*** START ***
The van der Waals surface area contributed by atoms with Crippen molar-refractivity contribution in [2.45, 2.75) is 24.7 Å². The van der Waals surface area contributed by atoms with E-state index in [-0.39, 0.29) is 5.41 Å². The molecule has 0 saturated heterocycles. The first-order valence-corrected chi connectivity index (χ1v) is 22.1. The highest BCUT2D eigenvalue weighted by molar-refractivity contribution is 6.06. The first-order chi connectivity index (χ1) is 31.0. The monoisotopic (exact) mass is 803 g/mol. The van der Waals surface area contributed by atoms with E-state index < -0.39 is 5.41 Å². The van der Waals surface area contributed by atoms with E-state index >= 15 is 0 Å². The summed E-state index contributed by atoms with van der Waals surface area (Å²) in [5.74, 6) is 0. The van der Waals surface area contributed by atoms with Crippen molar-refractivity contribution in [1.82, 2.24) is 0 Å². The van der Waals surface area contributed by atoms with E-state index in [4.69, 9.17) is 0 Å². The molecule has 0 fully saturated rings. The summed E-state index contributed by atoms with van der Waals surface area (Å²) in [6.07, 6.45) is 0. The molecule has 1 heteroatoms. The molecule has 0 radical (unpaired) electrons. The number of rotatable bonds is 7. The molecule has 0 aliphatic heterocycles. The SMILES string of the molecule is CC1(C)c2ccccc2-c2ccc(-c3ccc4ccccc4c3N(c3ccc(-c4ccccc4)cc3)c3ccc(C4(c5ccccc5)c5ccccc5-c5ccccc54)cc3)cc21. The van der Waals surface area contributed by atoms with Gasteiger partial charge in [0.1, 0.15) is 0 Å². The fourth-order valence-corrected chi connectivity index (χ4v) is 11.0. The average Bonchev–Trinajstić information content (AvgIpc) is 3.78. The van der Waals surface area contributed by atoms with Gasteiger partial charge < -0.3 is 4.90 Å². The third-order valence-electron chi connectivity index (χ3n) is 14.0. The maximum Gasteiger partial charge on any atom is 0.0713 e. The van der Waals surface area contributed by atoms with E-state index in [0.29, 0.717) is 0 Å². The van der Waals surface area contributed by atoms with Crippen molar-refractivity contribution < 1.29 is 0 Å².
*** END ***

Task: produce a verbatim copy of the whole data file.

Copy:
The van der Waals surface area contributed by atoms with Crippen molar-refractivity contribution in [2.45, 2.75) is 24.7 Å². The van der Waals surface area contributed by atoms with E-state index in [-0.39, 0.29) is 5.41 Å². The molecule has 0 saturated heterocycles. The first-order valence-corrected chi connectivity index (χ1v) is 22.1. The highest BCUT2D eigenvalue weighted by molar-refractivity contribution is 6.06. The first-order chi connectivity index (χ1) is 31.0. The monoisotopic (exact) mass is 803 g/mol. The van der Waals surface area contributed by atoms with E-state index < -0.39 is 5.41 Å². The van der Waals surface area contributed by atoms with E-state index >= 15 is 0 Å². The summed E-state index contributed by atoms with van der Waals surface area (Å²) in [5.74, 6) is 0. The van der Waals surface area contributed by atoms with Crippen molar-refractivity contribution in [1.82, 2.24) is 0 Å². The van der Waals surface area contributed by atoms with E-state index in [4.69, 9.17) is 0 Å². The molecule has 0 fully saturated rings. The summed E-state index contributed by atoms with van der Waals surface area (Å²) in [6.07, 6.45) is 0. The molecule has 1 heteroatoms. The molecule has 0 radical (unpaired) electrons. The number of rotatable bonds is 7. The molecule has 0 aliphatic heterocycles. The SMILES string of the molecule is CC1(C)c2ccccc2-c2ccc(-c3ccc4ccccc4c3N(c3ccc(-c4ccccc4)cc3)c3ccc(C4(c5ccccc5)c5ccccc5-c5ccccc54)cc3)cc21. The van der Waals surface area contributed by atoms with Gasteiger partial charge in [0.1, 0.15) is 0 Å². The fourth-order valence-corrected chi connectivity index (χ4v) is 11.0. The average Bonchev–Trinajstić information content (AvgIpc) is 3.78. The van der Waals surface area contributed by atoms with Gasteiger partial charge < -0.3 is 4.90 Å². The third-order valence-electron chi connectivity index (χ3n) is 14.0. The maximum Gasteiger partial charge on any atom is 0.0713 e. The van der Waals surface area contributed by atoms with E-state index in [0.29, 0.717) is 0 Å². The van der Waals surface area contributed by atoms with Crippen molar-refractivity contribution < 1.29 is 0 Å².